Sometimes, if not often enough, movies demand to be watched as something more than just expensive daydreams — they come festooned with real-world urgency and relevance, and the context of their existence kicks the shit out of how entertained we may or may not be at any given moment. No contemporary filmmaker possesses the hyper-context belonging to Jafar Panahi, who has become justly world famous for not only being under house arrest in Iran until 2016 and banned from filmmaking for 20 years (for anti-government “propaganda”) but also for continuing to make films anyway.

Closed Curtain opens with a five-minute-long view through the security grate of Panahi’s beach house, as a cab pulls up down by the Caspian beach and slowly disgorges a writer (Kambuzia Partovi). Once inside, he releases the dog he had secreted in his duffel bag — and the reality dawns that he is in hiding, as much for himself as for his dog, whom he had saved from the Islamic Republic’s newly ramped-up campaign against “unclean” pets. (Soon enough the dog — in one of movie history’s deftest and most eloquent animal performances — is watching televised news footage of mass canine roundups and executions. We hardly need a better reason to dismiss the mullahs as blinkered fools.) The writer immediately closes the curtains and blacks out every window with cloth, and we have the acute sense that from here on in, everything concrete will be metaphoric, and vice versa.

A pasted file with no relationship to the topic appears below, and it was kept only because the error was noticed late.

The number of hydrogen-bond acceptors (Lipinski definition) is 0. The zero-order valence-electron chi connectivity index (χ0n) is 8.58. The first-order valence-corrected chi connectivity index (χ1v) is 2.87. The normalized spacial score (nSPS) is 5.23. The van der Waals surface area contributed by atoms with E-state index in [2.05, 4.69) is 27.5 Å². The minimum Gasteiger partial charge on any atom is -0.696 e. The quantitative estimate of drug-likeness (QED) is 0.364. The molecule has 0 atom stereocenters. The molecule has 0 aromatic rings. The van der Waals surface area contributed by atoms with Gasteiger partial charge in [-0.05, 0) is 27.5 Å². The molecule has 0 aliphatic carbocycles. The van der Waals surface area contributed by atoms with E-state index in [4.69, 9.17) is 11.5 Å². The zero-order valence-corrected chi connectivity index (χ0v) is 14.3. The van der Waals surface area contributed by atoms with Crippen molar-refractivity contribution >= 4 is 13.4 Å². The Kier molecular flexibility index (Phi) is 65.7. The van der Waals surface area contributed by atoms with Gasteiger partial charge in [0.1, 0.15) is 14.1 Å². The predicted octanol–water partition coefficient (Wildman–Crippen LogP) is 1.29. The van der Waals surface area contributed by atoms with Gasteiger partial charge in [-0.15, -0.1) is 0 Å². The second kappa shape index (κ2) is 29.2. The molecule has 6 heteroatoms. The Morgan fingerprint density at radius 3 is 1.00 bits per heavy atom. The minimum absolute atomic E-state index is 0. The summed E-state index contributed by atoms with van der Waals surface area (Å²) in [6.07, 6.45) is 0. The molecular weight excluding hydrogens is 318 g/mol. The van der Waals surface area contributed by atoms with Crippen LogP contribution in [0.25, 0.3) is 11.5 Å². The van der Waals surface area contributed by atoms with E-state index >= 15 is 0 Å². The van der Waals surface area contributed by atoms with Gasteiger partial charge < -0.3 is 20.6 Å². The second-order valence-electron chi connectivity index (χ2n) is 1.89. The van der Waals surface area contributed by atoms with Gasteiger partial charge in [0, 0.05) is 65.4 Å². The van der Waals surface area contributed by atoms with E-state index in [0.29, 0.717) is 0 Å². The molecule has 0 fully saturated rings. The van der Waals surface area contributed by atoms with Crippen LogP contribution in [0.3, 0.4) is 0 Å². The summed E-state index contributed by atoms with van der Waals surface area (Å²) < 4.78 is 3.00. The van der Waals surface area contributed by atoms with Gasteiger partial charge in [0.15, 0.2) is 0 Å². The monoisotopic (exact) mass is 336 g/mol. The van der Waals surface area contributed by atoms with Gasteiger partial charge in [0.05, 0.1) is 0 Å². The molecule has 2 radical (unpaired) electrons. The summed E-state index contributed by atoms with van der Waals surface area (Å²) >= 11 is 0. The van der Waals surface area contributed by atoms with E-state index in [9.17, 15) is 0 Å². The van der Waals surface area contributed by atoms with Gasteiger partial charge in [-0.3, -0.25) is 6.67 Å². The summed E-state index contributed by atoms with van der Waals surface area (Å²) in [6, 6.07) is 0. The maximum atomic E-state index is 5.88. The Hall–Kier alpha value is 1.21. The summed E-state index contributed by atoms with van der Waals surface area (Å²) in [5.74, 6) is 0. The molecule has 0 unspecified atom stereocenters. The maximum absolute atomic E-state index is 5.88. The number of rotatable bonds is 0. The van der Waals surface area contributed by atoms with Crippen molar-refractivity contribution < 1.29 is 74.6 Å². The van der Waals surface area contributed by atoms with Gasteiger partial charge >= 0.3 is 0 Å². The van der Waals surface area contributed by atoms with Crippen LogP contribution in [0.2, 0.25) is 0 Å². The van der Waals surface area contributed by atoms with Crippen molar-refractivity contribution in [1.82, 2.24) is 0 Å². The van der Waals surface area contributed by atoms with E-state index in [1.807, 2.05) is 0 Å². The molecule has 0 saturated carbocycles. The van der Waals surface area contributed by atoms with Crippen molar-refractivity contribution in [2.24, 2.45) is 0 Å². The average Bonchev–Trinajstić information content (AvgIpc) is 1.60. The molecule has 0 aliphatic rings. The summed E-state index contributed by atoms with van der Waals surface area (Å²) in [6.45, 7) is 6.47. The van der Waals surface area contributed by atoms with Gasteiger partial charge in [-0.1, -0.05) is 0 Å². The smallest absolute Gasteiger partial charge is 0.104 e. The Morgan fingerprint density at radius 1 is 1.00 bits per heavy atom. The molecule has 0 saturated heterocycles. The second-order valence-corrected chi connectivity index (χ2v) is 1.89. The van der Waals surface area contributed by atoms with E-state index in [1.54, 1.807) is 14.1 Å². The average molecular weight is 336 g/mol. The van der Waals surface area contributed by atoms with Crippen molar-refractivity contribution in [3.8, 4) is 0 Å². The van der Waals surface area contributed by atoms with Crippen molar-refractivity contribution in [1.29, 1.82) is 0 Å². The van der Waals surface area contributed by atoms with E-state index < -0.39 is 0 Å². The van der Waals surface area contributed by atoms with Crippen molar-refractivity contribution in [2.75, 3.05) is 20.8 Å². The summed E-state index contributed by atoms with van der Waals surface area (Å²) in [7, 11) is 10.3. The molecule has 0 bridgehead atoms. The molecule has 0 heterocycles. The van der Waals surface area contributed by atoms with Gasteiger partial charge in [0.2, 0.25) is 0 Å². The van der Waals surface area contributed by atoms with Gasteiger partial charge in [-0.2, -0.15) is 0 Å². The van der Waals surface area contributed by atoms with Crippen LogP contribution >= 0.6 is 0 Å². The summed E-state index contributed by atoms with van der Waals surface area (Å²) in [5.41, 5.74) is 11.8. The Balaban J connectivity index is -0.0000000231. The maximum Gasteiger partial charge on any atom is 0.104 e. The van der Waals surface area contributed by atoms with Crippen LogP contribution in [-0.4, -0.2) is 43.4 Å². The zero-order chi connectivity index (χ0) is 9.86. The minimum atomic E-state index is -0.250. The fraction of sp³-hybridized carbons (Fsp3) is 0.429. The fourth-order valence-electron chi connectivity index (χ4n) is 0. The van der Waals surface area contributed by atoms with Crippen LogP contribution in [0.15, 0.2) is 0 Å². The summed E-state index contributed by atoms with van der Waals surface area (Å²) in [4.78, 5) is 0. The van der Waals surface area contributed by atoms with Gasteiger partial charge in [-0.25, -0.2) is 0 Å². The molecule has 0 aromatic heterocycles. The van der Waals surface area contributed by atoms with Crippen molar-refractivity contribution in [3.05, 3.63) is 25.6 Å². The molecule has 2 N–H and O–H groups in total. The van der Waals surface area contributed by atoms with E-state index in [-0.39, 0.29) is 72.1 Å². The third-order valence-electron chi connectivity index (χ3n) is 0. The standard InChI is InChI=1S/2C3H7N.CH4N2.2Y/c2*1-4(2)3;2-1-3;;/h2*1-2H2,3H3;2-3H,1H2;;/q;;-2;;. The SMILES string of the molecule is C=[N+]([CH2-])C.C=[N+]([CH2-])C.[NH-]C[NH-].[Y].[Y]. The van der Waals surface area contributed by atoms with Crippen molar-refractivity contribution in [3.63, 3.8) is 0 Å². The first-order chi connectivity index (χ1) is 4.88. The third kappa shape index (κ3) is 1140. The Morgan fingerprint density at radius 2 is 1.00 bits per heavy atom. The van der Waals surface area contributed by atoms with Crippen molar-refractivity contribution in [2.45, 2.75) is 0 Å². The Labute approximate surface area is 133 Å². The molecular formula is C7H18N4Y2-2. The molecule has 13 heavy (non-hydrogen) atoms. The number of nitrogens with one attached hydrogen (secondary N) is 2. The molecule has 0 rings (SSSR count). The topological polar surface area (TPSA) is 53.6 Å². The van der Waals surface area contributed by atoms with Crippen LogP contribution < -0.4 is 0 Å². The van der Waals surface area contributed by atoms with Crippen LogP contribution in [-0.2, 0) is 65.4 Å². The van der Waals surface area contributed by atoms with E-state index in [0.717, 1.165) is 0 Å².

Trapped with the protagonist in these rather lavish digs, we’re perhaps less surprised than he is to be accosted by a 20-something brother and sister (Hadi Saeedi and Maryam Moghadam) invading the house after running, so they say, from the police.

The girl lingers, and is clearly a projection from the outset, possibly of the writer’s own fears and worries (her supposed penchant for suicide attempts emerges later as Panahi’s own), and more likely as a figure in the unmentioned screenplay he’s trying to write. Eventually, Panahi appears as well, roughly alternating with his alter ego, and the film slips between the movie we’re watching, its production (which might include the script that never gets finished), and multiple movies within the movie, coming off as imagined scenarios that can be swiped and reconceptualized.